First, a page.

Federici is a tough old broad with close-cropped grey hair, born into a communist family in Italy in 1942 and now resident in the United States, where she made her bones as a radical feminist and co-founder of the ‘wages for housework’ campaign. Along the way, she developed an interest in European witch-burnings of the early modern period, say 1450 to 1750. As in contemporary Africa, victims of that epoch were mostly women, often aged and isolated. Contemporary observers saw their killing as a form of madness, the gullible goaded into irrational frenzy by charlatans and religious fanatics. Federici thought it was more like ‘a war against woman’, waged by a ruling class that tricked common people into attacking ‘witches’ who were actually just early social rebels.
This made her a natural ally of John and Jean Comaroff, another of Shmerah’s exciting discoveries in the parallel universe of 21st-century academe. South African by birth and academic Marxists by inclination, the Comaroffs are the king and queen of modern anthropology. These are powerful, glamorous people. They have the perfectly groomed look of American daytime soap stars. They spend their lives in business class, jetting between conferences and seminars. If you want to get a doctorate in their subject anywhere in the English-speaking world, odds are that you’ll have to toe the Comaroff line and kiss the Comaroff ring.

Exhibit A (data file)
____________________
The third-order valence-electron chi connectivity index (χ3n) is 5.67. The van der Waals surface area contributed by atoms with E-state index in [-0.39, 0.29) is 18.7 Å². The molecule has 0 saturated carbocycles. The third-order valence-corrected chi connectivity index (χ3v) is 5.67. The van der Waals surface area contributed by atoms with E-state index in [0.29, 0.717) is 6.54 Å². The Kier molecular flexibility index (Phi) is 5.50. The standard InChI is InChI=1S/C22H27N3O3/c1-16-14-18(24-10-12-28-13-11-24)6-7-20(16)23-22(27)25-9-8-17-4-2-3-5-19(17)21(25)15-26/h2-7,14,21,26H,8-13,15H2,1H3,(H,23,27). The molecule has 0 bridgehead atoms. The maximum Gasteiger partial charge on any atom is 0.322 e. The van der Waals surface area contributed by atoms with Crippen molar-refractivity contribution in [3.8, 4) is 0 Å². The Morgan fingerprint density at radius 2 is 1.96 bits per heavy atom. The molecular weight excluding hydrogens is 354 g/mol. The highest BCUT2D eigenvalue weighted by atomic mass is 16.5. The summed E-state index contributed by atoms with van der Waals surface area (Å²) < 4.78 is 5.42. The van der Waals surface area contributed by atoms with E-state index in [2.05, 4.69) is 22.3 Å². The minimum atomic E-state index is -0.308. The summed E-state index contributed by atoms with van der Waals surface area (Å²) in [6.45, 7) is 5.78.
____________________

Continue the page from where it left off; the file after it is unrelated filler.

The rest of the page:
And read their books, of which there are many. Like Foucault, this Harvard-based husband-and-wife team have advanced to a level where they are no longer obliged to buttress every statement of fact with a ponderous footnote. Thus liberated, their prose is jazzy and effervescent, bristling with provocative ideas and dazzling one-liners. The Comaroffs ought to be more famous. They’re very clever and for those of us who are not Marxist, mad in a most entertaining way.
Shortly after Nelson Mandela came to power in 1994, the Comaroffs published a landmark paper seeking to pinpoint the cause of Africa’s resurgent witch-hunt fever. ‘Bewitched!’ was a radical break with left tradition, which had hitherto frowned on discussions of the African occult on the grounds that they made Africans look backward. The Comaroffs annihilated this taboo, but at the same time, established a new one: the rise in witchcraft should not be seen as a return to the primitive. Instead, it was linked by arcane paths to ‘the processes of globalisation and the forms of capitalism associated with it’.